The most amusing read in the Scientific American is their regular feature called 50, 100 & 150 Years Ago. It is a compilation of what appeared in this very magazine so many years ago. Some of them make a very interesting read, such as this one ... It is called Electric Theory and appeared in the magazine in April 1860.
The results of the experiments instituted by Sir William Grove are exceedingly curious, and must be regarded as all but proving the truth of the modern theory, which assumes that electricity is not, in any sense, a material substance but only an affection (state) or motion of the particles of ordinary matter. If electricity is unable to pass over or through a vacuum, it is probable that all other so-called imponderable forces - light, heat, magnetism, and possibly attraction - obey the same law, and as these agencies freely travel the interplanetary spaces, the supposition of Newton that such spaces may be filled with an ethereal form of matter receives an indirect but powerful support.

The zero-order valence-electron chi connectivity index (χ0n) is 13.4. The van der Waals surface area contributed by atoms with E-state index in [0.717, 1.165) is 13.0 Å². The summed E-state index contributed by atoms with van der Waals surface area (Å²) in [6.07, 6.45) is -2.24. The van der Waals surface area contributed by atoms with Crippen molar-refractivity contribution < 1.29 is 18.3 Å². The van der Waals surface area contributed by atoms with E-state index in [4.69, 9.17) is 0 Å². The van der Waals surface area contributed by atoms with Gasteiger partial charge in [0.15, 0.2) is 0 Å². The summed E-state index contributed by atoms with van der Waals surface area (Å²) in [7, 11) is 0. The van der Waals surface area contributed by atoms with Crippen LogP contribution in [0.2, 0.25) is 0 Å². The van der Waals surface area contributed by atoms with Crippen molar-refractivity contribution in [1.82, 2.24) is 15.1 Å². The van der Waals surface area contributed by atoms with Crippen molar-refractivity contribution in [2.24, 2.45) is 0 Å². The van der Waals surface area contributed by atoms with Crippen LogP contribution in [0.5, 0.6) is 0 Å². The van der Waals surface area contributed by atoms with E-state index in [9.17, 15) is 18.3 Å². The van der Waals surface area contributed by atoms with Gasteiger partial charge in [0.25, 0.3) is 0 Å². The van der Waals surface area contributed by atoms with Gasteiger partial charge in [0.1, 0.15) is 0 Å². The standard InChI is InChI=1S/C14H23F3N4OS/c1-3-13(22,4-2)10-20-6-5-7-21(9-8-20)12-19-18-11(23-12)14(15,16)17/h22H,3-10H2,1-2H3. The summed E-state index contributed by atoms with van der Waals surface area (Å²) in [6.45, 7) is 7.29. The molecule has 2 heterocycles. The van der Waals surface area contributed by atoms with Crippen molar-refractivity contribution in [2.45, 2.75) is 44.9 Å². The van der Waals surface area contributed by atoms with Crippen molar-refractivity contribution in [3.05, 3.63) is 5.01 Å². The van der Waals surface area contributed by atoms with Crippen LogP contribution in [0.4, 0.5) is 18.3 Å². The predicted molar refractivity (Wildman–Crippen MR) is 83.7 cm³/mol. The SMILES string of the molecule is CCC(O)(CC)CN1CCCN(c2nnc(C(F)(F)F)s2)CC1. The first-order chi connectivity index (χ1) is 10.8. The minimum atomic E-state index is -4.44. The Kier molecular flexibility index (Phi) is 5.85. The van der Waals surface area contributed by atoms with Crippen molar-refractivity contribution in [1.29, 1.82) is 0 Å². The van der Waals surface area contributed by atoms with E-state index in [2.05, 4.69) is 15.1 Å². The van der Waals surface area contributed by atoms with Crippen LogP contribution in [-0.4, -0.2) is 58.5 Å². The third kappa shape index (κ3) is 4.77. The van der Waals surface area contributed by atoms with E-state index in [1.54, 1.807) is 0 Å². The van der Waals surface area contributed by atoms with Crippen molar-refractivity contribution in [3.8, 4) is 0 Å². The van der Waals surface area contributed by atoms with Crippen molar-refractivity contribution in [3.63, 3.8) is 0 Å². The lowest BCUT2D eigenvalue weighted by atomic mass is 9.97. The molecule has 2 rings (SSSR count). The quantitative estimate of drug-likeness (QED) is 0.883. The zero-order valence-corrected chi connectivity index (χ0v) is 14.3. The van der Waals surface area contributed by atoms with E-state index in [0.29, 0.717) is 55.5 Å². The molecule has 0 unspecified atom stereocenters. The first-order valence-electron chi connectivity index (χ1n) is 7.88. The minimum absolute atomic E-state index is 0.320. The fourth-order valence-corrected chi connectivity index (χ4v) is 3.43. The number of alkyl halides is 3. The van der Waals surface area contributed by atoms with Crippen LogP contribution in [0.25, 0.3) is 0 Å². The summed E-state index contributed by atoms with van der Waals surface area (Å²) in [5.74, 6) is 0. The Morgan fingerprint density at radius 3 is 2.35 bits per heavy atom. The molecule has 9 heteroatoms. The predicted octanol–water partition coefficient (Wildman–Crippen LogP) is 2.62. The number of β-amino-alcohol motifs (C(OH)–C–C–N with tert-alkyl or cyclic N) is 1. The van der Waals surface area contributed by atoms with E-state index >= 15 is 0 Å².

Note the flow of 'logic' here: an experiment on the nature of electricity is extrapolated by using "probable" and finally an assertion - "powerful support". Now, it is not clear if this logic was proposed by Sir William Grove or the reported who put together the article, though I have a very good idea about it.
We may laugh about it now. But the fact remains that science progresses by propounding and then challenging hypothesis. One wonders 150 years from today, what will seem so comical. Dark matter, Dark Energy, Environmental debate? Any guesses?